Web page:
So, 2.2 million chickens are coming to their new home in Spencerville to roost.
Last Friday, as reported by my colleague Craig Kelly, the Ohio Department of Agriculture issued final permits to Pine Valley Ranch LLC for its owners to install and operate an egg-laying operation on state Route 116, on farmland about four miles west of downtown Spencerville. Pine Valley Ranch will include six barns capable of holding 370,00 chickens each, an egg-washing facility and a 20-foot deep lagoon capable of holding 1.9 million gallons of egg wash effluent.
ODA officials stated that the facility was of “correct design capacity,” the manure and pest control plans “all conform to best management practices” and the facility was going to be “operated in a manner that protects the waters of the state.”
This official pronouncement, I suspect, offers no solace to those who are worried about so big a farm coming so close to their homes and businesses.
Opponents had told ODA that they feared eggwash manure contamination of the huge aquifer that is the sole source of drinking water for Spencerville.
They worried about the 18,000 tons of dried chicken manure that will be produced by the farm each year and where it will go, and whether it will add its phosphorus to the tides that flooded Lake Erie to the point of toxicity in 2014 and left a half-million Toledo residents without drinking water for several days.
They scrutinized the application, pointing out what they saw as inconsistencies in manure and water usage estimates. They pointed out that partners of Pine Valley Ranch hadn’t listed some of their other businesses, and that those businesses were involved in litigation that, in their minds, raised questions about whether Pine Valley Ranch would be good neighbors.
ODA had an answer for every concern. It provided them in its Responsiveness Summary, released along with the final permits last Friday.
In most instances, the answer was “The applicants have addressed this to our satisfaction.” For questions regarding smells and traffic, property values and taxes, the answer was, “We don’t deal with these things.”
For concerns about incomplete disclosure regarding other businesses, ODA said these corporations didn’t need to be listed because they didn’t have an equity stake in Pine Valley Ranch LLC.
And on questions regarding manure management and phosphorus runoff, it said, “There are rules for these things, and we’ll be watching.”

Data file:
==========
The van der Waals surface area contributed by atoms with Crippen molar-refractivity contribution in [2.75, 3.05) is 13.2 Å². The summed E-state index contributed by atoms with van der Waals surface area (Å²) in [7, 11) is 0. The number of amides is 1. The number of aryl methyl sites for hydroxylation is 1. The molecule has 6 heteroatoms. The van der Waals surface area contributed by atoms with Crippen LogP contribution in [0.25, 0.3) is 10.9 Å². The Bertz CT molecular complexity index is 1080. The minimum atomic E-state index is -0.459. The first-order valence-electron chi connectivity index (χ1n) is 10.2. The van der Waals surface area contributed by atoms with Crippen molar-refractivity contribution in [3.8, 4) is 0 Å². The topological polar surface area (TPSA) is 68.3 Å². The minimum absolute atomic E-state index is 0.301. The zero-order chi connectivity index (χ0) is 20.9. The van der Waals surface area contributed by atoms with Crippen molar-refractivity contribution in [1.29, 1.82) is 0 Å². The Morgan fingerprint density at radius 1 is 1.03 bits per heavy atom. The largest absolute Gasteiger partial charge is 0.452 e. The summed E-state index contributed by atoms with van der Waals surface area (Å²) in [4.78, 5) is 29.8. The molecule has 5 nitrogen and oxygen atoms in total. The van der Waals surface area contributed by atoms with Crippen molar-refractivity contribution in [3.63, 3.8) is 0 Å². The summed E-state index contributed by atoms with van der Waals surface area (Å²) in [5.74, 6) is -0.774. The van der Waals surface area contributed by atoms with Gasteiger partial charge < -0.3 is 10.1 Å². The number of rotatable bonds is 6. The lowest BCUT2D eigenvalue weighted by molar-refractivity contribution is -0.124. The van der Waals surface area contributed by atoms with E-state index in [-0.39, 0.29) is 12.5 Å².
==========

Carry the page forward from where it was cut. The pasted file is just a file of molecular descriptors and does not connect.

Reading through ODA’s answers to the comments and questions — more than 50 were submitted — I wonder if we’re missing the point. The worry is misplaced. We shouldn’t be concerned that an egg-laying operation housing 2.2 million chickens is coming to a field near us. We should be concerned that modern agriculture has progressed to the point where it’s normal for a farmer to raise 2.2 million chickens, and then some.
Such high-density confinement in the chicken, egg and pork industries is state-of-the-art. It allows farmers the highest output at the lowest cost due to economies of scale and production efficiencies such as gestation cages for sows that keep them from rolling over and crushing their offspring. Those cages also keep these animals from simply turning around.
Inhumane? That’s debatable, but I know most of us would cringe at the thought of treating a dog that way. But we don’t eat dogs, and billions of dog burgers aren’t sold each day at our favorite fast food joints.
Necessary? That’s what Missouri farmers Julie and Blake Hurst argued in a 2013 article that took aim at “ethical foodies.”
“We’ll continue to help produce large quantities of reasonably priced food that satisfies the wants and needs of a large number of people,” said the Blakes. “That’s the actual crime we in the food industry have committed.”
I don’t think high-intensity farming is necessary any more than I think it’s necessary to lock exits to ensure productivity, a common practice in early 20th century American sweatshops.
We’re lucky, living here in Limaland, to be close to farmers who raise livestock on a smaller scale. I seek them out. It’s one of my deepest shopping pleasures, picking up my chickens and eggs from the farm down the road.
There’s no stopping “factory farming.” It’s what makes America an agricultural model. The laws, the market, the food industry, our most beloved foodways, all support it. But I, in my own little way, don’t have to. And perhaps that’s the best way to express my concern.
Reach Amy Eddings at 567-242-0379, [email protected] or on Twitter @lima_eddings.